Citi Performing Arts Center
, formerly the Wang Center for the Performing Arts
, is located in Boston, Massachusetts
. It consists of two theatres, the Wang Theatre and the Shubert Theatre, both of which are neighbors on Tremont Street in Boston's Theatre District. The Center adopted its new name late in 2006, after signing a 15 year agreement with Citigroup
They have partnerships and/or collaborate with the Boston Lyric Opera, Boston Ballet, and the Commonwealth Shakespeare Company.
The Wang Theatre
The Wang Theatre was originally known as the Metropolitan Theatre
when it opened in 1925. It was developed by Max Shoolman and designed by architect
Clarence Blackall, with the assistance of Detroit theatre architect C. Howard Crane
(who with 250 theatre designs was arguably America's most prolific movie palace architect). It seats over 3,600 people. In 1962 it became the home of the Boston Ballet and was renamed The Music Hall.
During the 60s and 70s, audiences could see the Stuttgart Opera
, the Metropolitan Opera
, Bolshoi Ballet
and Kirov Ballet
as well as popular movies and performing artists. With time though, they could no longer attract the large touring companies because of the size of their stage as well as their outdated production facilities. Converted to a not for profit center in 1980 and renamed the Metropolitan Center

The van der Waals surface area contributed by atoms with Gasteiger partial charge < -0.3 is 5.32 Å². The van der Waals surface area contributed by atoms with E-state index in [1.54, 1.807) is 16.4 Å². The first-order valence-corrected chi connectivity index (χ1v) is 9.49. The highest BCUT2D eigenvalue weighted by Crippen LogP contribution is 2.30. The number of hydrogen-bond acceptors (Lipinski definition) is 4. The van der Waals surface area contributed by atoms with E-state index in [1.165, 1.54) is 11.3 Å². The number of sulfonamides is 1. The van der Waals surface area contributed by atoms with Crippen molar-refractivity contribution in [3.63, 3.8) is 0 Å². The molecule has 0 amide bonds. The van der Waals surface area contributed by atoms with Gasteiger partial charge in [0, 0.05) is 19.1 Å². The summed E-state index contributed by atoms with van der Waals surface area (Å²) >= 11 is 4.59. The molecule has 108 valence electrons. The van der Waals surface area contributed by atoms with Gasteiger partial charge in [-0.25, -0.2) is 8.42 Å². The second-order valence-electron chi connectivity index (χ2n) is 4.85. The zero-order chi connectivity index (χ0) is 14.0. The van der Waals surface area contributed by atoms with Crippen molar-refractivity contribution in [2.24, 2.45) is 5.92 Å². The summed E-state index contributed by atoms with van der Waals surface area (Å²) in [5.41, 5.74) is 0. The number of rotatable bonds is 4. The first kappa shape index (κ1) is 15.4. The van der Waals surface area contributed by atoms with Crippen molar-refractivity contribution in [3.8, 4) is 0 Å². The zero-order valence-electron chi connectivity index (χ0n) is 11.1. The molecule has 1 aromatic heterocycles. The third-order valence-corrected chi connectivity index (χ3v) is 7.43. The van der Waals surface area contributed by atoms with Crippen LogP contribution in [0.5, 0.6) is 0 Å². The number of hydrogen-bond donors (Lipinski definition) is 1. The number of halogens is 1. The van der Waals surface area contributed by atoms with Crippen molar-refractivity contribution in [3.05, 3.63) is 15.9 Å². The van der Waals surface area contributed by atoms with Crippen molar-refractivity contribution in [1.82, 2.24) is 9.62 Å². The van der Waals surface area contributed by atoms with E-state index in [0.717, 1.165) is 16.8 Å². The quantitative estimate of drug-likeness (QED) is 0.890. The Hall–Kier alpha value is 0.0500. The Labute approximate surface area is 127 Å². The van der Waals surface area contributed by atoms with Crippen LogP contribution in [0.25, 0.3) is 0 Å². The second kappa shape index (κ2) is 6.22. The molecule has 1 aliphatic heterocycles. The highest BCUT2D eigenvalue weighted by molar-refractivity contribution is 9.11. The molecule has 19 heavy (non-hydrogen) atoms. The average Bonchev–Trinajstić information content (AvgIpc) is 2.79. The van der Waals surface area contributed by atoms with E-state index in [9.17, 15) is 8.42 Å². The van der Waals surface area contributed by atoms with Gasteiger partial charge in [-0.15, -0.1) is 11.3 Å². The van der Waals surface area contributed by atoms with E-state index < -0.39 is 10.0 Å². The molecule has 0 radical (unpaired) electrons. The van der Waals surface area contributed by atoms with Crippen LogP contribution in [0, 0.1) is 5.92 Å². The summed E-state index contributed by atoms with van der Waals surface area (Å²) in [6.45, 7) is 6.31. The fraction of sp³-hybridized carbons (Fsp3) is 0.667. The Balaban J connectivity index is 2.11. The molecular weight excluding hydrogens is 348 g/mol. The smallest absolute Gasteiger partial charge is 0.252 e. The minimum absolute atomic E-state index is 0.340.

, they were able to attract theatrical performances again. In 1983, Dr. An Wang
made a very large donation and the Wang Center was "born." From 1989 - 1992, $9.8 million was raised to restore the Theatre to "its glory days of the 1920s". Boston based architecture firm Finegold Alexander + Associates Inc
restored the theatre.
The lobby was used in the movie The Witches of Eastwick as part of the house in which Jack Nicholson's character lived.
The Shubert Theatre
The Shubert Theatre, known as Boston's "little princess", was designed by Boston architect Thomas M. James. It opened on January 24
with a production of Shakespeare's The Taming of the Shrew
with actors E.H. Sothern
and Julia Marlowe
. It seats approximately 1,600 people.
Originally conceived as The Lyric Theatre by developer Charles H. Bond, it was taken over by the Shubert Organization in 1908 after Bond's death.
In February 1996 the Wang Center signed a 40-year lease agreement with the Shubert Organization. In November 1996, the theatre reopened after being renovated with the first national tour of the musical Rent.